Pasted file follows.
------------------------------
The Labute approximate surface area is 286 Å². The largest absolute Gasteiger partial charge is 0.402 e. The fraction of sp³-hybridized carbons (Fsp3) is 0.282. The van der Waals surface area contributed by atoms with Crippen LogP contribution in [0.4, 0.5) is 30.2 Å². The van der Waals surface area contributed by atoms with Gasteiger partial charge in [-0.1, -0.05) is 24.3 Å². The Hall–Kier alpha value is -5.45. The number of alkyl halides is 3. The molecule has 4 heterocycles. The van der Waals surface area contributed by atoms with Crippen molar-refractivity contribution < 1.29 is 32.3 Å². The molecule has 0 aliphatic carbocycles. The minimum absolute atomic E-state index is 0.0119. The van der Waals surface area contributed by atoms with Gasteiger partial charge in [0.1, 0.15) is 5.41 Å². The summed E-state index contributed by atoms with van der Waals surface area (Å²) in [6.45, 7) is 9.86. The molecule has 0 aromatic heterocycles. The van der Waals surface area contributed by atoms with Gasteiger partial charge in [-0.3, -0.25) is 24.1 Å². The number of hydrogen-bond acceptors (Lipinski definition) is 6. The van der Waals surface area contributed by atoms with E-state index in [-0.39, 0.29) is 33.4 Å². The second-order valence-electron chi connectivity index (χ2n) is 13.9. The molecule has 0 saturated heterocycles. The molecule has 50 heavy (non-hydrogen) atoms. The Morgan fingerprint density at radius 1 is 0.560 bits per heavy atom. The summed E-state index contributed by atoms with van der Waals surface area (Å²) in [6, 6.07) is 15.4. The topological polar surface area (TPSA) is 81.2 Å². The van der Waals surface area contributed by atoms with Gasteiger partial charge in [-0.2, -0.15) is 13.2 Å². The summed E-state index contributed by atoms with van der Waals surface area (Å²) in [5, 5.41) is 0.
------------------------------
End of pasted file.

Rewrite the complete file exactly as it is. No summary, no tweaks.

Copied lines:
The Labute approximate surface area is 286 Å². The largest absolute Gasteiger partial charge is 0.402 e. The fraction of sp³-hybridized carbons (Fsp3) is 0.282. The van der Waals surface area contributed by atoms with Crippen LogP contribution in [0.4, 0.5) is 30.2 Å². The van der Waals surface area contributed by atoms with Gasteiger partial charge in [-0.1, -0.05) is 24.3 Å². The Hall–Kier alpha value is -5.45. The number of alkyl halides is 3. The molecule has 4 heterocycles. The van der Waals surface area contributed by atoms with Crippen molar-refractivity contribution < 1.29 is 32.3 Å². The molecule has 0 aliphatic carbocycles. The minimum absolute atomic E-state index is 0.0119. The van der Waals surface area contributed by atoms with Gasteiger partial charge in [0.1, 0.15) is 5.41 Å². The summed E-state index contributed by atoms with van der Waals surface area (Å²) in [6.45, 7) is 9.86. The molecule has 0 aromatic heterocycles. The van der Waals surface area contributed by atoms with Gasteiger partial charge in [-0.3, -0.25) is 24.1 Å². The number of hydrogen-bond acceptors (Lipinski definition) is 6. The van der Waals surface area contributed by atoms with E-state index in [-0.39, 0.29) is 33.4 Å². The second-order valence-electron chi connectivity index (χ2n) is 13.9. The molecule has 0 saturated heterocycles. The molecule has 50 heavy (non-hydrogen) atoms. The Morgan fingerprint density at radius 1 is 0.560 bits per heavy atom. The summed E-state index contributed by atoms with van der Waals surface area (Å²) in [6, 6.07) is 15.4. The topological polar surface area (TPSA) is 81.2 Å². The van der Waals surface area contributed by atoms with Gasteiger partial charge in [-0.2, -0.15) is 13.2 Å². The summed E-state index contributed by atoms with van der Waals surface area (Å²) in [5, 5.41) is 0.